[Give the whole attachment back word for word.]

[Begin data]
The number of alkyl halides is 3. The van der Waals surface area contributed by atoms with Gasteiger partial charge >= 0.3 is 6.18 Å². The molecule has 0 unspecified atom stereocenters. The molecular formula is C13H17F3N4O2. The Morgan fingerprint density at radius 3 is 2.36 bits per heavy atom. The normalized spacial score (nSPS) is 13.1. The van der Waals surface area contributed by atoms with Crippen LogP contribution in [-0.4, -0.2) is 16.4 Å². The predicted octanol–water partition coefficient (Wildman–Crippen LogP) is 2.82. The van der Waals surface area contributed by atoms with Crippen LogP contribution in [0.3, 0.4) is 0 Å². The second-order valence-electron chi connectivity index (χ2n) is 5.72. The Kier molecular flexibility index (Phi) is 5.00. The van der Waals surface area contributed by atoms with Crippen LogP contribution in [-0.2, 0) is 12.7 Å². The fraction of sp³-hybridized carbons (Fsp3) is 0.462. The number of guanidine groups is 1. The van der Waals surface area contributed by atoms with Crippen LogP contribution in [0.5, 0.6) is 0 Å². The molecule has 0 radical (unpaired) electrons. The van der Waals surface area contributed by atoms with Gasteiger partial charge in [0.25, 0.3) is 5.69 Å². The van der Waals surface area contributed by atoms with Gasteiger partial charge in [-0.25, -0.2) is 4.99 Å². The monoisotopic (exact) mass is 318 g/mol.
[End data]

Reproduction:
The number of alkyl halides is 3. The van der Waals surface area contributed by atoms with Gasteiger partial charge >= 0.3 is 6.18 Å². The molecule has 0 unspecified atom stereocenters. The molecular formula is C13H17F3N4O2. The Morgan fingerprint density at radius 3 is 2.36 bits per heavy atom. The normalized spacial score (nSPS) is 13.1. The van der Waals surface area contributed by atoms with Crippen LogP contribution in [-0.4, -0.2) is 16.4 Å². The predicted octanol–water partition coefficient (Wildman–Crippen LogP) is 2.82. The van der Waals surface area contributed by atoms with Crippen LogP contribution in [0.3, 0.4) is 0 Å². The second-order valence-electron chi connectivity index (χ2n) is 5.72. The Kier molecular flexibility index (Phi) is 5.00. The van der Waals surface area contributed by atoms with Crippen LogP contribution in [-0.2, 0) is 12.7 Å². The fraction of sp³-hybridized carbons (Fsp3) is 0.462. The number of guanidine groups is 1. The van der Waals surface area contributed by atoms with Crippen LogP contribution in [0.5, 0.6) is 0 Å². The molecule has 0 radical (unpaired) electrons. The van der Waals surface area contributed by atoms with Gasteiger partial charge in [0.25, 0.3) is 5.69 Å². The van der Waals surface area contributed by atoms with Gasteiger partial charge in [-0.25, -0.2) is 4.99 Å². The monoisotopic (exact) mass is 318 g/mol.